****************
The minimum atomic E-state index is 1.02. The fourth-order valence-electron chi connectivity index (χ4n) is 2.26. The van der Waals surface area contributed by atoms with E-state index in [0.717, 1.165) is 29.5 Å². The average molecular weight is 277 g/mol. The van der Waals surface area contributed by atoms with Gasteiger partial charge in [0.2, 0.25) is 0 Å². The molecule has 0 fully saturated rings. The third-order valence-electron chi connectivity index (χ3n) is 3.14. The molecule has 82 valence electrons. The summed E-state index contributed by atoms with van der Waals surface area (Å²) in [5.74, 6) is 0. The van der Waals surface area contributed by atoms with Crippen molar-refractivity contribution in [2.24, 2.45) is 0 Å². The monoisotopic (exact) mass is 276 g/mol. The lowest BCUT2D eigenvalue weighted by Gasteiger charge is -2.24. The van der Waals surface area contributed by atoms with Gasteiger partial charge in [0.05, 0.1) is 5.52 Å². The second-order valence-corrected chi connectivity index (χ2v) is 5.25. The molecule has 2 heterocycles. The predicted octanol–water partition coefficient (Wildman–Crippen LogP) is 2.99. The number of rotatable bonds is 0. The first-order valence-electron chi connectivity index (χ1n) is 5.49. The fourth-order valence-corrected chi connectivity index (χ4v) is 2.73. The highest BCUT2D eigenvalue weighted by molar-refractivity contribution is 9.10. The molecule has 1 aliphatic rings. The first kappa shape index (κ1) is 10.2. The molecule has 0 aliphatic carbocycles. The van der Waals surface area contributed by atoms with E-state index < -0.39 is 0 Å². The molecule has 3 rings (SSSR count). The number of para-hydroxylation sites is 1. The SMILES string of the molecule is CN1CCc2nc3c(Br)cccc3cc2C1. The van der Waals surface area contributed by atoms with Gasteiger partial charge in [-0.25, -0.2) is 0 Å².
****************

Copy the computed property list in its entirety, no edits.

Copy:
The minimum atomic E-state index is 1.02. The fourth-order valence-electron chi connectivity index (χ4n) is 2.26. The van der Waals surface area contributed by atoms with E-state index in [0.717, 1.165) is 29.5 Å². The average molecular weight is 277 g/mol. The van der Waals surface area contributed by atoms with Gasteiger partial charge in [0.2, 0.25) is 0 Å². The molecule has 0 fully saturated rings. The third-order valence-electron chi connectivity index (χ3n) is 3.14. The molecule has 82 valence electrons. The summed E-state index contributed by atoms with van der Waals surface area (Å²) in [5.74, 6) is 0. The van der Waals surface area contributed by atoms with Crippen molar-refractivity contribution in [2.24, 2.45) is 0 Å². The monoisotopic (exact) mass is 276 g/mol. The lowest BCUT2D eigenvalue weighted by Gasteiger charge is -2.24. The van der Waals surface area contributed by atoms with Gasteiger partial charge in [0.05, 0.1) is 5.52 Å². The second-order valence-corrected chi connectivity index (χ2v) is 5.25. The molecule has 2 heterocycles. The predicted octanol–water partition coefficient (Wildman–Crippen LogP) is 2.99. The number of rotatable bonds is 0. The first-order valence-electron chi connectivity index (χ1n) is 5.49. The fourth-order valence-corrected chi connectivity index (χ4v) is 2.73. The highest BCUT2D eigenvalue weighted by molar-refractivity contribution is 9.10. The molecule has 1 aliphatic rings. The first kappa shape index (κ1) is 10.2. The molecule has 0 aliphatic carbocycles. The van der Waals surface area contributed by atoms with E-state index < -0.39 is 0 Å². The molecule has 3 rings (SSSR count). The number of para-hydroxylation sites is 1. The SMILES string of the molecule is CN1CCc2nc3c(Br)cccc3cc2C1. The van der Waals surface area contributed by atoms with Gasteiger partial charge in [-0.25, -0.2) is 0 Å².